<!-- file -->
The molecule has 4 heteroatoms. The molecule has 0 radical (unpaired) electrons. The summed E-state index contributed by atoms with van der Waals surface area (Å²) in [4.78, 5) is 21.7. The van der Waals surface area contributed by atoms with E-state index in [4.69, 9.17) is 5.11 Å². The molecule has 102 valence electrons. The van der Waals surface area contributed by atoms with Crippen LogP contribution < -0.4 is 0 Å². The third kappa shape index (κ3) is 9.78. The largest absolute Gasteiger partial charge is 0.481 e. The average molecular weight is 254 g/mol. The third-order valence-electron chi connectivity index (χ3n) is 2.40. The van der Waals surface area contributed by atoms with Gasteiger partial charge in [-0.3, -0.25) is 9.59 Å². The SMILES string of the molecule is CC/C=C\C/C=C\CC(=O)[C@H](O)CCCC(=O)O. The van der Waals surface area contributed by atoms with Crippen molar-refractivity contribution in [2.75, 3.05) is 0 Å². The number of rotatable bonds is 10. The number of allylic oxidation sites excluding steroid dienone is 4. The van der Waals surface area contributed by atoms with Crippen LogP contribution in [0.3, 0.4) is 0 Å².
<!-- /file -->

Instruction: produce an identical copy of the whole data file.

The molecule has 4 heteroatoms. The molecule has 0 radical (unpaired) electrons. The summed E-state index contributed by atoms with van der Waals surface area (Å²) in [4.78, 5) is 21.7. The van der Waals surface area contributed by atoms with E-state index in [4.69, 9.17) is 5.11 Å². The molecule has 102 valence electrons. The van der Waals surface area contributed by atoms with Crippen LogP contribution < -0.4 is 0 Å². The third kappa shape index (κ3) is 9.78. The largest absolute Gasteiger partial charge is 0.481 e. The average molecular weight is 254 g/mol. The third-order valence-electron chi connectivity index (χ3n) is 2.40. The van der Waals surface area contributed by atoms with Gasteiger partial charge in [-0.3, -0.25) is 9.59 Å². The SMILES string of the molecule is CC/C=C\C/C=C\CC(=O)[C@H](O)CCCC(=O)O. The van der Waals surface area contributed by atoms with Crippen molar-refractivity contribution in [2.75, 3.05) is 0 Å². The number of rotatable bonds is 10. The number of allylic oxidation sites excluding steroid dienone is 4. The van der Waals surface area contributed by atoms with Crippen LogP contribution in [0.3, 0.4) is 0 Å².